Author Topic: Why don't we have a way to measure recoil?  (Read 2843 times)

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Willful

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Why don't we have a way to measure recoil?
« on: November 24, 2011, 02:24:13 PM »
I have been looking for about a month for a suitable handgun for my wife. I know, you will tell me to let her choose her own gun. I intend to do just that. However, because she has a bulging disk in her neck, even on a good day shooting a gun can be a painful ordeal. Thus my quest for those guns with small grips (she has small hands) and low felt recoil has led me to realize that there is a big gap in the many ways we measure and analyze our firearms. I have seen the posts that tell me how many grains of powder will create such velocity with a bullet that weighs X number of grains. I have also seen the posts that tell me the weight of force required to pull the trigger on any gun. I know how long the barrel is, how wide the slide, etc.
Why do we not apply the same analytical technology to the recoil? Why can't I find a list that shows semi-automatic handguns listed from least amount of recoil to most, in pounds of force? Why don't the manufacturers make this information readily available?
Okay, I hear you saying, "But there are too many different types of ammo, and they all have different amounts of recoil". I say there should be some standardized way to measure the felt recoil. I really believe that knowing how much recoil a gun has would be helpful to anyone considering a new purchase.
I hate it when one of the most important aspects for choosing a model or manufacturer is absent!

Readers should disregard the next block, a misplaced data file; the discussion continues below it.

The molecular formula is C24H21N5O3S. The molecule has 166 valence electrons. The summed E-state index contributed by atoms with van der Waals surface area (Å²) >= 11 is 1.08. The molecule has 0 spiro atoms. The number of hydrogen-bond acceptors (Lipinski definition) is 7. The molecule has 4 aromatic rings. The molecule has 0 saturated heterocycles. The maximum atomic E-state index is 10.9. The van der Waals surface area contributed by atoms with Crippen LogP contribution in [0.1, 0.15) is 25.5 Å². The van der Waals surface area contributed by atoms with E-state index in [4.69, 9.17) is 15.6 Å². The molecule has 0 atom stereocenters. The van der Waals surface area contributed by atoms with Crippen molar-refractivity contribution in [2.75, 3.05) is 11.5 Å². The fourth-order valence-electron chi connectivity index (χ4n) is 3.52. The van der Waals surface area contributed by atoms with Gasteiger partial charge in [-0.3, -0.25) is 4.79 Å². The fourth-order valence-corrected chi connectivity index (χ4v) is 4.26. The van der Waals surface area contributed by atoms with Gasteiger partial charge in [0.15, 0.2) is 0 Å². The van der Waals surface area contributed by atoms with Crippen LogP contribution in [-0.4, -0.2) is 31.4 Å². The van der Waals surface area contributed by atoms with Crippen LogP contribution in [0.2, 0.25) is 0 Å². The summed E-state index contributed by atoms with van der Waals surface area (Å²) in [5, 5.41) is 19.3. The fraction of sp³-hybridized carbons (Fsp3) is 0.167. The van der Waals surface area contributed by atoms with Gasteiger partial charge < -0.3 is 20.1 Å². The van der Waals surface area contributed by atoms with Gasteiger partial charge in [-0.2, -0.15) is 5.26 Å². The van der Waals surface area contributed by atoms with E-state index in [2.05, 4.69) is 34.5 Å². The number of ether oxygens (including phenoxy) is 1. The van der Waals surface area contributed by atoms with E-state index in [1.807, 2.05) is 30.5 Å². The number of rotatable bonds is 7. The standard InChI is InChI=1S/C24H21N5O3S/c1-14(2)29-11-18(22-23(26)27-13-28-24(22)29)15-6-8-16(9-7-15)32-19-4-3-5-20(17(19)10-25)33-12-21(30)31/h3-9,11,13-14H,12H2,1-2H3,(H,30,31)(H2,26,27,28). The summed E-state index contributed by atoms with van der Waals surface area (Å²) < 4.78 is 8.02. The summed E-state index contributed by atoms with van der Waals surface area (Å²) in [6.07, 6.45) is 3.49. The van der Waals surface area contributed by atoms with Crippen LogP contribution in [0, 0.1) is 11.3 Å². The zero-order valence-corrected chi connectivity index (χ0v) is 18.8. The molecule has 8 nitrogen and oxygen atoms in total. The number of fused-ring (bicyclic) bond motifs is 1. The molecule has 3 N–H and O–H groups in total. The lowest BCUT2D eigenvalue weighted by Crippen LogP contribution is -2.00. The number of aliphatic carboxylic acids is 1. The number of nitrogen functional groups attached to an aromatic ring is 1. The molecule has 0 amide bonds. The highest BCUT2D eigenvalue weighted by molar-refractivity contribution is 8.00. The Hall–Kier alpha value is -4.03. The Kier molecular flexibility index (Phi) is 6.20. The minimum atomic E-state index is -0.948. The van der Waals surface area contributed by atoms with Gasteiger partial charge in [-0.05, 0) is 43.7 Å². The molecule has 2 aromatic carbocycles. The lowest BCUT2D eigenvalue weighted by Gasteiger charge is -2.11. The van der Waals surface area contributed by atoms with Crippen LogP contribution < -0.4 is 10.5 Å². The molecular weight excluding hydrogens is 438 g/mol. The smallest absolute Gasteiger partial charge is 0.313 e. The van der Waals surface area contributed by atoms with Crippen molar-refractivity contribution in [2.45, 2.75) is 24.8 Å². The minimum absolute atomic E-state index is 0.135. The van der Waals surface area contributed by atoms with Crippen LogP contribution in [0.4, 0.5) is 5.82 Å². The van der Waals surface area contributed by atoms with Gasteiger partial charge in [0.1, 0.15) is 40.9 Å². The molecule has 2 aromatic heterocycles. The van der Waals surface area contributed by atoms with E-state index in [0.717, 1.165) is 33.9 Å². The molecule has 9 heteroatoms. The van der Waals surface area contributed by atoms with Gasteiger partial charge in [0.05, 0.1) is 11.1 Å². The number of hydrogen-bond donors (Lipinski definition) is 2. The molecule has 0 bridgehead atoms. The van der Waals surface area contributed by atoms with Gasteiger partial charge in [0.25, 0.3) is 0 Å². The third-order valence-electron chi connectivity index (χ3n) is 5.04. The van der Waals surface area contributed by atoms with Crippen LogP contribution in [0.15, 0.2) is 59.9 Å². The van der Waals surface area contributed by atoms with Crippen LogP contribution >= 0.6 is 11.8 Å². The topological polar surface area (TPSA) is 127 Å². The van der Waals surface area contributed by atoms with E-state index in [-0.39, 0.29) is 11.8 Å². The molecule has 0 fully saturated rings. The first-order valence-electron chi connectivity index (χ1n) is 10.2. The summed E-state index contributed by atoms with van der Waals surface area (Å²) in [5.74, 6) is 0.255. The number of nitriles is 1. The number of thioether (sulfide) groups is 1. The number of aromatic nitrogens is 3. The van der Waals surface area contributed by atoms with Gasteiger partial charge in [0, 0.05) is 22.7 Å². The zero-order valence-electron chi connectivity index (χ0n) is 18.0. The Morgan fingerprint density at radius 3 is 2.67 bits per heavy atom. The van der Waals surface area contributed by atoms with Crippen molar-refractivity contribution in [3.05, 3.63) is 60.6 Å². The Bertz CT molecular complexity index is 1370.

M1911A1

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Re: Why don't we have a way to measure recoil?
« Reply #1 on: November 24, 2011, 03:18:12 PM »
It's pretty easy to identify cartridges with the least recoil impulses.
If these particular cartridges are fired from a relatively heavy pistol, the result is very low perceived recoil.

You might want to try the .380 ACP cartridge in a comparatively large Bersa, or something similar. The .380 is the least powerful cartridge which, if shot accurately, will be sure to stop a fight.
Take a fishing or trigger-pull scale with you to the gun shop, and actually weigh the candidate guns. Of the ones which weigh the most, let your lady try them out for comfort in the hand.
If it's possible, rent time on each candidate and have her shoot them. Stay with the most comfortable. Accuracy is not an issue, but reliability is.
Steve,
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Brademan

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Re: Why don't we have a way to measure recoil?
« Reply #2 on: November 24, 2011, 03:32:04 PM »
Good post.  The question comes up fairly often, is loaded with misconceptions and is generally a lot more complicate than is thought to be.

The start of the problem comes with the actual definition of the term, 'recoil'.  What you are actually asking for a measurement of is the less common, but more accurate term, free recoil.  While I don't put all my stock in Wikipedia, the listing they have for free recoil is pretty good.
http://en.wikipedia.org/wiki/Free_recoil